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Observer

kenneth208

Date

May 1, 2020 06:01 PM EDT

Photos / Sounds

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What

Evergreen Bagworm Moth Thyridopteryx ephemeraeformis

Observer

teakh

Date

August 28, 2020 02:53 PM EDT

Photos / Sounds

What

Shorthorn Sculpin Myoxocephalus scorpius

Observer

clauden

Date

June 6, 2016 11:33 AM EDT

Description

Sculpin, likely M. scorpius (may be too large for a M. aenaeus), as seen on a DFO Quebec Region scallop survey.

Photos / Sounds

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What

Lion's Mane Nudibranch Melibe leonina

Observer

anudibranchmom

Date

August 30, 2020 08:25 AM PDT

Photos / Sounds

What

Northern Cerianthid Pachycerianthus borealis

Observer

edyoo

Date

August 8, 2020 11:57 AM EDT

Photos / Sounds

What

Hemphill Fileclam Limaria hemphilli

Observer

anudibranchmom

Date

August 26, 2020 10:01 AM PDT

Description

A little something to brighten @thomaseverest 's and @pliffgrieff 's and @susanhewitt 's day - thank you for looking at all those old bivalve observations recently. Not sure what this is, my ID is a guess, but the shell was about the size of a nickel and it was 'swimming' vigorously but stuck in floating giant kelp when I first spotted it. Looks vaguely like fileclams from the tropics!? Also a little further north than most other observations for this species on iNat (but range is to Monterey, according to https://www.msi-norco.ucsb.edu/field-guide/index/index/guide/artreef?species=580). Video: https://drive.google.com/file/d/1K52ZsgJTSuIXlXeOJp4vne3zAV_osx1B/view?usp=sharing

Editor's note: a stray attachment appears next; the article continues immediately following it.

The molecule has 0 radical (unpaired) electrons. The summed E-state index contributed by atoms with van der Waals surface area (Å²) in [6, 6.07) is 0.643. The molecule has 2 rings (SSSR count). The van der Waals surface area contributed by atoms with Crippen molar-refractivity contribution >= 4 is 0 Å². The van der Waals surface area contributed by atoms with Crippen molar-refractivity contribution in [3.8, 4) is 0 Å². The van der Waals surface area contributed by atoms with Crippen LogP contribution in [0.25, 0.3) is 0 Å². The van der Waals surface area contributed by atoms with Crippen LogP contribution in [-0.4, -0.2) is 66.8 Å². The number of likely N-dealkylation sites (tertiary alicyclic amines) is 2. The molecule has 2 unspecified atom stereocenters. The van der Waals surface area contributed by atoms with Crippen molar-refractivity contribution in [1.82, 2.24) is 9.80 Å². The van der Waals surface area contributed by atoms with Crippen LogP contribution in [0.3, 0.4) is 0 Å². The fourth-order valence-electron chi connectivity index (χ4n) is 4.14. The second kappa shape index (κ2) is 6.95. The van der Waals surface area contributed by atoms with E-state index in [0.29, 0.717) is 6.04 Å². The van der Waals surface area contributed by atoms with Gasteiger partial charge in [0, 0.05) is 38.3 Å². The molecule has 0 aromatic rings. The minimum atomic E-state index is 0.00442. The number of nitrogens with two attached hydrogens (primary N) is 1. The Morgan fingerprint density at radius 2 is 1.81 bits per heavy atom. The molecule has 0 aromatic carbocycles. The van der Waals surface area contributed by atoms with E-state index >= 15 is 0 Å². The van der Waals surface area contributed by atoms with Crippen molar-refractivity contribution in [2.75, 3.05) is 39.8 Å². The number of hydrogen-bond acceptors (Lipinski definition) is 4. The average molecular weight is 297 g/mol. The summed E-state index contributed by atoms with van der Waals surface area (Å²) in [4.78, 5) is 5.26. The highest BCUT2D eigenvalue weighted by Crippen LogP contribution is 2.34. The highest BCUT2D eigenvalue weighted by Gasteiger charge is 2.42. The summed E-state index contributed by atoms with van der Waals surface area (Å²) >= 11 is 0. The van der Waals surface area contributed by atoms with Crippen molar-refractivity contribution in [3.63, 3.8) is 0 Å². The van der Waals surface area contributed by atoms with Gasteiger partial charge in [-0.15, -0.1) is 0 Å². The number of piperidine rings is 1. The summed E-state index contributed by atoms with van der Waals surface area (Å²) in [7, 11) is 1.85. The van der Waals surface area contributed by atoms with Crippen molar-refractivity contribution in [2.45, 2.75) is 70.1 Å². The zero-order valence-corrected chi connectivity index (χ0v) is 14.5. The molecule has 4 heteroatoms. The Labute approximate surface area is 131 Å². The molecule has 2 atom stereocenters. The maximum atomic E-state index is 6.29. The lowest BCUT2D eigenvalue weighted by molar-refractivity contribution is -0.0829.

Photos / Sounds

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What

Northern Cerianthid Pachycerianthus borealis

Observer

claireleblanc

Date

October 5, 2019

Photos / Sounds

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What

Northern Cerianthid Pachycerianthus borealis

Observer

stefan_neu

Date

April 16, 2019

Description

Common Name: Northern Cerianthid

Location Found: Found while diving Pump House Beach off the East Point of Nahant, MA. Found in approximately 23ft of water. Not attached to hard substrate, but buried in the sand/substrate.

Habitat Types: Found in sandy/muddy bottoms from 20' to 1000'+ from the Arctic to Cape Cod.

Physical Description: This species has two whorls of tentacles that are placed near the mouth and to the outside of the mouth. The inside whorl is shorter than the outside whorl. Colors can change on the tentacles and the central column of the species. They can grow to a foot and a half tall and up to 1.5 inches wide, with tentacles extending much further.

Fun Fact: These anemones don't have a pedal disk as they don't attach to hard substrate, but rather bury themselves in sand/silt!

Reference: Martinez, "Marine Life of the North Atlantic"

Photos / Sounds

What

Atlantic Lyre Crab Hyas araneus

Observer

dean_hester

Date

December 24, 2017 04:03 AM EST

Photos / Sounds

What

Hentz's Tiger Beetle Cicindela rufiventris ssp. hentzii

Observer

joemac

Date

August 20, 2020 04:31 PM EDT

Photos / Sounds

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What

Mantids Family Mantidae

Observer

ldibiccari

Date

August 20, 2020 07:19 PM EDT

Photos / Sounds

Observer

akilee

Date

July 22, 2020 08:40 AM EDT